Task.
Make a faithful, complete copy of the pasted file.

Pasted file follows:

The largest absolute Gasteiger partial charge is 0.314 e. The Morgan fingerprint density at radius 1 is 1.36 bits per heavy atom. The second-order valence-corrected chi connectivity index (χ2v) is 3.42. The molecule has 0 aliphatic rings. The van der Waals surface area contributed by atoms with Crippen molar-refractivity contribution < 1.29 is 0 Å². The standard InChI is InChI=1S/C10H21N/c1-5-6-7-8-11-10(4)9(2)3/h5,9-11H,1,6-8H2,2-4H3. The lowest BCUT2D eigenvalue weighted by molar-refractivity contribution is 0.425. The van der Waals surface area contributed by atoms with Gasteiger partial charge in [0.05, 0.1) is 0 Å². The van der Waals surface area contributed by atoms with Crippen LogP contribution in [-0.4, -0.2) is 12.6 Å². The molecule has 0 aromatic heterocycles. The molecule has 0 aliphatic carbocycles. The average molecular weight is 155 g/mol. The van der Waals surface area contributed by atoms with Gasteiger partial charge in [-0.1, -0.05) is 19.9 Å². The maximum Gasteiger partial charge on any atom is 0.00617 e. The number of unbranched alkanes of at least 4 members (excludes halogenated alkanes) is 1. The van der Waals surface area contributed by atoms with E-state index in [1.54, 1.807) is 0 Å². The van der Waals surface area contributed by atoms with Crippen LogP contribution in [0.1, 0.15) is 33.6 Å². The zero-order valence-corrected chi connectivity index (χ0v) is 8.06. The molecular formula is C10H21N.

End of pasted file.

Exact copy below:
The largest absolute Gasteiger partial charge is 0.314 e. The Morgan fingerprint density at radius 1 is 1.36 bits per heavy atom. The second-order valence-corrected chi connectivity index (χ2v) is 3.42. The molecule has 0 aliphatic rings. The van der Waals surface area contributed by atoms with Crippen molar-refractivity contribution < 1.29 is 0 Å². The standard InChI is InChI=1S/C10H21N/c1-5-6-7-8-11-10(4)9(2)3/h5,9-11H,1,6-8H2,2-4H3. The lowest BCUT2D eigenvalue weighted by molar-refractivity contribution is 0.425. The van der Waals surface area contributed by atoms with Gasteiger partial charge in [0.05, 0.1) is 0 Å². The van der Waals surface area contributed by atoms with Crippen LogP contribution in [-0.4, -0.2) is 12.6 Å². The molecule has 0 aromatic heterocycles. The molecule has 0 aliphatic carbocycles. The average molecular weight is 155 g/mol. The van der Waals surface area contributed by atoms with Gasteiger partial charge in [-0.1, -0.05) is 19.9 Å². The maximum Gasteiger partial charge on any atom is 0.00617 e. The number of unbranched alkanes of at least 4 members (excludes halogenated alkanes) is 1. The van der Waals surface area contributed by atoms with E-state index in [1.54, 1.807) is 0 Å². The van der Waals surface area contributed by atoms with Crippen LogP contribution in [0.1, 0.15) is 33.6 Å². The zero-order valence-corrected chi connectivity index (χ0v) is 8.06. The molecular formula is C10H21N.